Nine years after leaving Earth, NASA’s New Horizons spacecraft has flown by Pluto (at an astounding 28,000 mph) on its mission to help us understand worlds at the edge of our solar system.
US astronomer Clyde Tombaugh discovered Pluto in 1930 while searching for “Planet X”—a hypothetical ninth planet thought to be responsible for irregularities in the orbits of Neptune and Uranus. Pluto was named the ninth planet, though it turned out to have too little mass to exert gravitational pull on the gas giants.
Like true planets, dwarf planets have enough mass to become spherical through their own gravity. However, they lack the gravitational force to sweep their orbits clear of other bodies.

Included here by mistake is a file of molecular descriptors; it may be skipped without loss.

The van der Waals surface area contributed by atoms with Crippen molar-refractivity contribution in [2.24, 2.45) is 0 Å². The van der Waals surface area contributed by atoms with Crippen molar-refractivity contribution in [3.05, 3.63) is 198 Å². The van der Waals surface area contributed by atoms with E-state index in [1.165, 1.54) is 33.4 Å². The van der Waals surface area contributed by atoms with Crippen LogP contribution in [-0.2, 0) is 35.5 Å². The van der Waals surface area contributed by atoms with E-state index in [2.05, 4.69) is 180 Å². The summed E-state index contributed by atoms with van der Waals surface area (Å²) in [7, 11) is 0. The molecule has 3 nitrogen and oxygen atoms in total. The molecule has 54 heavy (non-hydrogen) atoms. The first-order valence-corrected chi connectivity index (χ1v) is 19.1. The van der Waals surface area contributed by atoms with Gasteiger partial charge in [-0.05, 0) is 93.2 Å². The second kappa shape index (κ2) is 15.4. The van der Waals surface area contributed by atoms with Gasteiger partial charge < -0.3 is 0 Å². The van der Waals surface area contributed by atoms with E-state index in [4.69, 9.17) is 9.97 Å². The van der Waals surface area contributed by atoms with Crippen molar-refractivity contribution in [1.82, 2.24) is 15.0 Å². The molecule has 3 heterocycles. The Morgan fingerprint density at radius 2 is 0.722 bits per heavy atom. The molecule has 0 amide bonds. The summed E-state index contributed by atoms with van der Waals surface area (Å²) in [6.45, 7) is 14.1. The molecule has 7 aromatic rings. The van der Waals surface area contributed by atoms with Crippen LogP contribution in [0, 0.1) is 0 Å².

As they form, planets clear their orbits of minor objects, such as asteroids, either by pulling them in and amalgamating with them or by flinging them elsewhere. Dwarf planets cannot do this, though they may have sufficient gravity to capture their own moons.
The most famous example of a dwarf planet is Pluto, which orbits far from the sun in the freezing Kuiper Belt at the edge of the solar system. Once referred to as the ninth planet, Pluto was demoted and assigned to the new category along with several similar bodies found in the outer solar system. Among them are Eris (the largest known dwarf planet), Haumea, and Makemake. The asteroid Ceres, located in the Asteroid Belt between Mars and Jupiter, was also given dwarf planet status in 2006.
Discover more about Pluto and the rest of the solar system in The Planets.